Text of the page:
• In patients with intrathecal immunoglobulin synthesis, κ FLC concentrations in cerebrospinal fluid are typically high, whilst λ FLC concentrations are only moderately elevated.
  • It is preferable to calculate a κ FLC index by correcting for FLC diffusion into the CSF.
  • An elevated κ FLC index can support a diagnosis of multiple sclerosis.
  • An elevated κ FLC index has been found more diagnostically sensitive than oligoclonal band detection.

Inflammation of the central nervous system (CNS) may be caused by infections (e.g. viral encephalitis, cerebral malaria) or autoimmune disorders such as Guillain-Barré syndrome or, notably, multiple sclerosis (MS). When inflammation of the CNS occurs, there is usually synthesis of intrathecal immunoglobulins [838]. Since the blood-brain barrier largely prevents their escape into the blood, the immunoglobulins gradually accumulate in the cerebrospinal fluid (CSF). They are then detectable as oligoclonal bands (OCB) on electrophoretic gels or can be quantitated using protein assays.

When determining the clinical relevance of OCB, CSF samples should always be assessed alongside paired serum samples to determine whether the immunoglobulin was synthesised locally within the CSF or has diffused from the blood [839]. The presence of two or more additional OCB in the CSF that are not present in the serum reliably indicates intrathecal immunoglobulin synthesis [1011]. However, if the patient’s serum contains monoclonal immunoglobulins produced in the bone marrow, some will cross the blood-brain barrier, making interpretation of intrathecal production difficult [839]. Similarly, if there is inflammation of the meninges, serum proteins will enter the CSF more readily. The gold standard for detection of OCB is isoelectric focusing (IEF), followed by immunoblotting [839]. However, this protocol is non-quantitative, time-consuming, and interpretation may be difficult; consequently, it is not always routinely available.

Alternatively, quantitative IgG analysis may be used as a measure of intrathecal immunoglobulin synthesis. To ensure that measurements represent local (intrathecal) synthesis and not IgG which has diffused from the blood, values are corrected using albumin measurements. This serves as a marker of the blood-CSF barrier function because albumin is never synthesised within the CNS. For example, the IgG index is calculated using the IgG and Albumin quotients (Q) as follows: QIgG/QAlb = [IgGCSF/IgGserum]/[AlbuminCSF/Albuminserum]. Alternative non-linear formulae improve the diagnostic accuracy of IgG measurements and are recommended [839]. However, in general, quantitative IgG analysis will only identify around 75% of OCB positive patients [839]. Consequently, there is a need for alternative, sensitive tests to identify intrathecal immunoglobulin synthesis.

Immunoglobulin free light chains (FLCs) are typically secreted along with intact immunoglobulins from plasma cells (Section 3.4). If they are produced intrathecally, they should accumulate locally and significant diffusion from the blood is unlikely as serum concentrations are low due to rapid renal clearance (Section 3.5). For these reasons, the measurement of FLCs in CSF is a potentially sensitive marker of intrathecal immunoglobulin synthesis and it has been investigated a number of times using various assay techniques (Section 36.2).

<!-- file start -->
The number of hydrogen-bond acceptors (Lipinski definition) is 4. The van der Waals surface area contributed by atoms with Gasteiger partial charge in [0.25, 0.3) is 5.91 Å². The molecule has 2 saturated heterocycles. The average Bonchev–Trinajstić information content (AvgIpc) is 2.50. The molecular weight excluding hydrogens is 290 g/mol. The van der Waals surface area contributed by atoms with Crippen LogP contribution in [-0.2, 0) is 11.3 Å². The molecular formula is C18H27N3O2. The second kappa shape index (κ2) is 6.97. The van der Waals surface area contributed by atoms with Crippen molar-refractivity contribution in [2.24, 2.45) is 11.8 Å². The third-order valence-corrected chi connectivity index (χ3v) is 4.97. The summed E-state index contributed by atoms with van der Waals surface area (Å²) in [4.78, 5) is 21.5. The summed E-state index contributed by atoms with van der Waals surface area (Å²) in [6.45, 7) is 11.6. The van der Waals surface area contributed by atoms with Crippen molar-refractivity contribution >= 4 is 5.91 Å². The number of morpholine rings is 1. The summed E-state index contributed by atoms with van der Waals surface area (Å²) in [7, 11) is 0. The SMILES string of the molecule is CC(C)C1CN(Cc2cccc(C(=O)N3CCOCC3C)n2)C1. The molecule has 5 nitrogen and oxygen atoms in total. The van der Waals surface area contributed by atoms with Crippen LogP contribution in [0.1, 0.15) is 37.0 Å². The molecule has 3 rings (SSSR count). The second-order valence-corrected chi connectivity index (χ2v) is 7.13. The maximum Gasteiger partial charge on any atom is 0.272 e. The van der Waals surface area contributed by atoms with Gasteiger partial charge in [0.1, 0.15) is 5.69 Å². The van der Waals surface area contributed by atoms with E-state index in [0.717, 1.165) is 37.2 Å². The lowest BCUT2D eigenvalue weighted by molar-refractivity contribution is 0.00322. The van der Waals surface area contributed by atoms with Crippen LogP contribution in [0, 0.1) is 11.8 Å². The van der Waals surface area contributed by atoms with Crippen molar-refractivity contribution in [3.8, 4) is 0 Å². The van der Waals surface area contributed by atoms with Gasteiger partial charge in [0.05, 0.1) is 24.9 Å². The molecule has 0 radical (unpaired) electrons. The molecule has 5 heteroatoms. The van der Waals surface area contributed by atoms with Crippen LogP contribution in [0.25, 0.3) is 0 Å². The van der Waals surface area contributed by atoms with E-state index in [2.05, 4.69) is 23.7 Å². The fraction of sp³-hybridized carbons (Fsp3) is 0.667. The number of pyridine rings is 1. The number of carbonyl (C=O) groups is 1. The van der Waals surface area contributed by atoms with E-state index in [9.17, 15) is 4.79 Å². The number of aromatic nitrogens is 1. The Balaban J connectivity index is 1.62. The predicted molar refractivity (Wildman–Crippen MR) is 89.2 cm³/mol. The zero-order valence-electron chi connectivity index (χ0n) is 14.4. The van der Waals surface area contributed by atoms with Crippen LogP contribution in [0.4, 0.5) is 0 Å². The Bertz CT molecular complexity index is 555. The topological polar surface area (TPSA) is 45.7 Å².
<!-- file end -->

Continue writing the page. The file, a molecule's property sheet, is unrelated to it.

36.1.1. Multiple sclerosis and intrathecal immunoglobulin synthesis

The majority of the studies exploring the measurement of FLCs as an alternative marker of intrathecal immunoglobulin synthesis have focused on MS.

MS is an autoimmune inflammatory disease of the CNS, characterised by myelin loss, axonal pathology, and progressive neurologic dysfunction [840]. The majority of patients will first present with what is termed a clinically isolated syndrome (CIS): a single episode of symptoms and objective findings, reflecting a focal or multifocal inflammatory demyelinating event in the CNS, lasting at least 24 hours [1011]. Over a period of 20 years, about 60% of CIS patients will suffer a second demyelinating event and progress to a diagnosis of clinically definite MS [841]. The diagnosis of MS relies on the integration of clinical, magnetic resonance imaging (MRI) and laboratory findings to demonstrate that damage to the CNS is disseminated in both time (DIT) and space (DIS) [1011]. The latest revisions to international MS diagnostic guidelines (the 2017 McDonald criteria) place a strong emphasis on CSF examination, particularly when clinical and MRI evidence is insufficient to confirm a diagnosis of MS [1011]. When patients present with a typical CIS, but clinical or MRI findings only demonstrate DIS, the detection of CSF-specific OCB allows a diagnosis of MS to be made. The impact of the 2017 McDonald criteria was assessed in a retrospective study by Beesley et al. [1058]. They concluded that the revised criteria allow earlier diagnosis of MS, without affecting diagnostic accuracy. In another study by van der Vuurst de Vries et al. [1094], it was reported that the 2017 McDonald criteria had greater sensitivity but lower specificity for a second attack than the 2010 criteria. The new MS diagnostic guidelines enable identification of more patients with less active disease course.